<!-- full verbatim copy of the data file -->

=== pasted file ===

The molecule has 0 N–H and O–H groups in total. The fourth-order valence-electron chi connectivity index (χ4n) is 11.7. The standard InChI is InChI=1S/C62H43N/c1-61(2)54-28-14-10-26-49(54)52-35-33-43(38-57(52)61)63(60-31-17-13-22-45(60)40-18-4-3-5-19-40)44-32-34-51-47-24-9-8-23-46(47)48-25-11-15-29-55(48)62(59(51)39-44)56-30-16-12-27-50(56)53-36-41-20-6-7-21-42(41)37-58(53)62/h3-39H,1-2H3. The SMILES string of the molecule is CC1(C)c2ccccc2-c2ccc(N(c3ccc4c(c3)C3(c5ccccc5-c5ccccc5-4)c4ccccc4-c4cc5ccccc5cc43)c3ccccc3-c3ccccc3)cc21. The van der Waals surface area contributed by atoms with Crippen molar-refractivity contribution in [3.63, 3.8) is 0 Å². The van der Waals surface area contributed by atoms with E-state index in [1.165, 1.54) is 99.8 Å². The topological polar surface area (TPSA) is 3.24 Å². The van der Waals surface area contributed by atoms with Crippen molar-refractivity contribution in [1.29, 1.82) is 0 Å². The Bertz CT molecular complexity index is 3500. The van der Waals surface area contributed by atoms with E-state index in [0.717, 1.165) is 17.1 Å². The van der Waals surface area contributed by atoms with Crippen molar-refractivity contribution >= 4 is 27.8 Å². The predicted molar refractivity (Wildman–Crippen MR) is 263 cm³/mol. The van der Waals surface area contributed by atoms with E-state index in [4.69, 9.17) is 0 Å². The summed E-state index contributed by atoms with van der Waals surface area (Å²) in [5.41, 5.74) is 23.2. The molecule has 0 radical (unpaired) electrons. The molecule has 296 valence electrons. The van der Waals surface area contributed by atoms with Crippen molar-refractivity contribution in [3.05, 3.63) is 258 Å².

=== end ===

The molecule has 0 N–H and O–H groups in total. The fourth-order valence-electron chi connectivity index (χ4n) is 11.7. The standard InChI is InChI=1S/C62H43N/c1-61(2)54-28-14-10-26-49(54)52-35-33-43(38-57(52)61)63(60-31-17-13-22-45(60)40-18-4-3-5-19-40)44-32-34-51-47-24-9-8-23-46(47)48-25-11-15-29-55(48)62(59(51)39-44)56-30-16-12-27-50(56)53-36-41-20-6-7-21-42(41)37-58(53)62/h3-39H,1-2H3. The SMILES string of the molecule is CC1(C)c2ccccc2-c2ccc(N(c3ccc4c(c3)C3(c5ccccc5-c5ccccc5-4)c4ccccc4-c4cc5ccccc5cc43)c3ccccc3-c3ccccc3)cc21. The van der Waals surface area contributed by atoms with Crippen molar-refractivity contribution in [3.63, 3.8) is 0 Å². The van der Waals surface area contributed by atoms with E-state index in [1.165, 1.54) is 99.8 Å². The topological polar surface area (TPSA) is 3.24 Å². The van der Waals surface area contributed by atoms with Crippen molar-refractivity contribution in [1.29, 1.82) is 0 Å². The Bertz CT molecular complexity index is 3500. The van der Waals surface area contributed by atoms with E-state index in [0.717, 1.165) is 17.1 Å². The van der Waals surface area contributed by atoms with Crippen molar-refractivity contribution >= 4 is 27.8 Å². The predicted molar refractivity (Wildman–Crippen MR) is 263 cm³/mol. The van der Waals surface area contributed by atoms with E-state index in [4.69, 9.17) is 0 Å². The summed E-state index contributed by atoms with van der Waals surface area (Å²) in [5.41, 5.74) is 23.2. The molecule has 0 radical (unpaired) electrons. The molecule has 296 valence electrons. The van der Waals surface area contributed by atoms with Crippen molar-refractivity contribution in [3.05, 3.63) is 258 Å².